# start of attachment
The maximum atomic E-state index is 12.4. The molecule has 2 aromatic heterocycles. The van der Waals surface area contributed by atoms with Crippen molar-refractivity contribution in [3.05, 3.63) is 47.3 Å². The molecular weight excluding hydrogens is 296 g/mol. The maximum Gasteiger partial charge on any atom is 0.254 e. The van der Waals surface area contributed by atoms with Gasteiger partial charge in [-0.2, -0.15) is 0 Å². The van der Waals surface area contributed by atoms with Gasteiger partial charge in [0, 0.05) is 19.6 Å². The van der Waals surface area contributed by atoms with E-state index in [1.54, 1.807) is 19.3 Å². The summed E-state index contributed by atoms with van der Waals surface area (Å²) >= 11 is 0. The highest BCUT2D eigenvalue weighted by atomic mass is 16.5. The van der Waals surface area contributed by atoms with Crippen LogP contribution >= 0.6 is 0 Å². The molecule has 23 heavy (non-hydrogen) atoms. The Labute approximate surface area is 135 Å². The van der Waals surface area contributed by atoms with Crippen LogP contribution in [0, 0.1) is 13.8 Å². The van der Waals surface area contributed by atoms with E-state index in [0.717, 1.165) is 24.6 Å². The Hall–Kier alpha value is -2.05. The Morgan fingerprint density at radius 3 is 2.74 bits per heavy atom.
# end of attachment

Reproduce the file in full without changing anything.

The maximum atomic E-state index is 12.4. The molecule has 2 aromatic heterocycles. The van der Waals surface area contributed by atoms with Crippen molar-refractivity contribution in [3.05, 3.63) is 47.3 Å². The molecular weight excluding hydrogens is 296 g/mol. The maximum Gasteiger partial charge on any atom is 0.254 e. The van der Waals surface area contributed by atoms with Gasteiger partial charge in [-0.2, -0.15) is 0 Å². The van der Waals surface area contributed by atoms with Gasteiger partial charge in [0, 0.05) is 19.6 Å². The van der Waals surface area contributed by atoms with E-state index in [1.54, 1.807) is 19.3 Å². The summed E-state index contributed by atoms with van der Waals surface area (Å²) >= 11 is 0. The highest BCUT2D eigenvalue weighted by atomic mass is 16.5. The van der Waals surface area contributed by atoms with Crippen LogP contribution >= 0.6 is 0 Å². The molecule has 23 heavy (non-hydrogen) atoms. The Labute approximate surface area is 135 Å². The van der Waals surface area contributed by atoms with Crippen LogP contribution in [0, 0.1) is 13.8 Å². The van der Waals surface area contributed by atoms with E-state index in [0.717, 1.165) is 24.6 Å². The Hall–Kier alpha value is -2.05. The Morgan fingerprint density at radius 3 is 2.74 bits per heavy atom.